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SXSW Artist Meets Hacker with Notes

Artists have always been at the forefront of defining the culture of the day, how we communicate with each other and about ourselves. Until the rise of Silicon Valley. Where Plato's Academy used to be the ultimate place of learning, mentoring, and making, now it's Y Combinator. Stravinsky's concerts started riots, now Twitter helps quell them. Picasso's cubism changed how we saw the world, now that honor belongs to the likes of Google and MakerBot.

And yet artists are making phenomenal works of art using the very bits of technology that have in large part supplanted their role of kingmaker/culturemaker. So what happens when dancers use 3D imaging, opera companies make mobile apps, museums turn to GitHub, & robots become actors? This session will explore more than one hundred case studies of artists and arts organizations using (and in some cases, failing to use) technology to comment on society, to make your neighborhood a better place to live, and to run their business.

SXSW Artist Meets Hacker with Notes

  1. 1. #ArtsHacker | @devonvsmith Artist meets hacker how technology is changing the arts
  2. 2. hello. Devon Smith Working now for digital agency Threespot But also for arts orgs for the past 10 years Often on how they can better use technology: on stage, in the back office, connecting with audiences. Last year NEA asked me to highlight what bright spots & blank spots in the intersection of arts/tech Excuse to research and speak with a bunch of artists & arts orgs about what they’re working on
  3. 3. the arts field must better leverage technology to stay relevant. artists are exploring technology as an art form. arts orgs are now in competition with audiences & tech companies. arts administrators should adopt a maker approach. 1 2 3 4 After looking at several hundred different examples, I took away four big concepts, some obvious, others less so 1. Number of arts orgs is growing faster than audiences. In many cases, (in person) audiences are shrinking. Yet people interact w/ culture now more than ever. In a world of YouTube and MakerFairs, the traditional arts field needs to better integrate technology into our work. 2. Experimentation among solo artists, especially installation artists. Technology is still a novelty. We’re less than a decade into any sort of new movement, it’s too early to tell how long lasting tech will change the art form itself, not just the administrative side. 3. Technology has also democratized the means of creation and distribution. It’s given more power to the audience to determine the experience they want, and the availability and use of data has put tech companies themselves in the driver seat of matching audience to art. The art critics recommendation isn’t as important. 4. Professional administrators aren’t equipped to effectively use technology. They’re not exposed in MFA programs, on the job, or in arts conferences. But opportunities for learning abound, if they go just slightly out of their comfort zone. That’s really what this presentation is about. Trying to show arts field where tech opportunities are, and showing tech world where collaboration opportunities exist in the arts.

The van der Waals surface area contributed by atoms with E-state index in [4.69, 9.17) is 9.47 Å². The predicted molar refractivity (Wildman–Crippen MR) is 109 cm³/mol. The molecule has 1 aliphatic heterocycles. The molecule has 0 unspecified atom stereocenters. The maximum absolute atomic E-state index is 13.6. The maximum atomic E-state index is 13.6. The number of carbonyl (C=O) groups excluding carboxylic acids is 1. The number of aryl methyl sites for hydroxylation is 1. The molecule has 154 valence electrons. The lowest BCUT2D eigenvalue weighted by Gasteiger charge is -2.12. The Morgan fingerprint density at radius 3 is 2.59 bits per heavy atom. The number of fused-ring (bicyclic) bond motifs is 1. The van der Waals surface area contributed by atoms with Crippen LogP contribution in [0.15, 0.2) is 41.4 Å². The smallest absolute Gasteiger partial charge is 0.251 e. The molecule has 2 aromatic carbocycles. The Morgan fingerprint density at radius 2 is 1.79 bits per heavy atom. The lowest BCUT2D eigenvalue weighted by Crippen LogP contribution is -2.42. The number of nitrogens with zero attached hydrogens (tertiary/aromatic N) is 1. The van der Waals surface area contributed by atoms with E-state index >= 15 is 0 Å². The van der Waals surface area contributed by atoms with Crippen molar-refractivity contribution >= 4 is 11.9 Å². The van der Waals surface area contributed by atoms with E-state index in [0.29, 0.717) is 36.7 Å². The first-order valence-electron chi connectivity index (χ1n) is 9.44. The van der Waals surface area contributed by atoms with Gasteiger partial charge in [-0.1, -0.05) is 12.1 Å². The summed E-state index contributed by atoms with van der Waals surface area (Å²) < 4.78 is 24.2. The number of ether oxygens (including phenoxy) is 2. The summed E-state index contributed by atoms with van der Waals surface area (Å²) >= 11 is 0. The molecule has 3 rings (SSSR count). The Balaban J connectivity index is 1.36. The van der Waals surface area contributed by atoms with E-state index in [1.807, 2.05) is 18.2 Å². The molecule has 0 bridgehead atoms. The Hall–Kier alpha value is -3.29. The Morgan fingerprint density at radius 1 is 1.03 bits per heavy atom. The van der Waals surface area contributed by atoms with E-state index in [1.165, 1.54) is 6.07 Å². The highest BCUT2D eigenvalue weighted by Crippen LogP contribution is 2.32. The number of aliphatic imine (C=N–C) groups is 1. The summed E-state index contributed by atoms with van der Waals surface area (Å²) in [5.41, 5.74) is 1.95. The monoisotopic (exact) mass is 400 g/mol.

4. 4. least disruptive most disruptive social interactions multi(tasking) media devices learning models co-creation data interactive objects 7 areas where technology is fundamentally shifting the art world most examples launched in the past year, or still under development so many don’t have good “results” captured yet broad overview bounces between artists, arts orgs, from marketing to making included orgs twitter handle so you can connect with them directly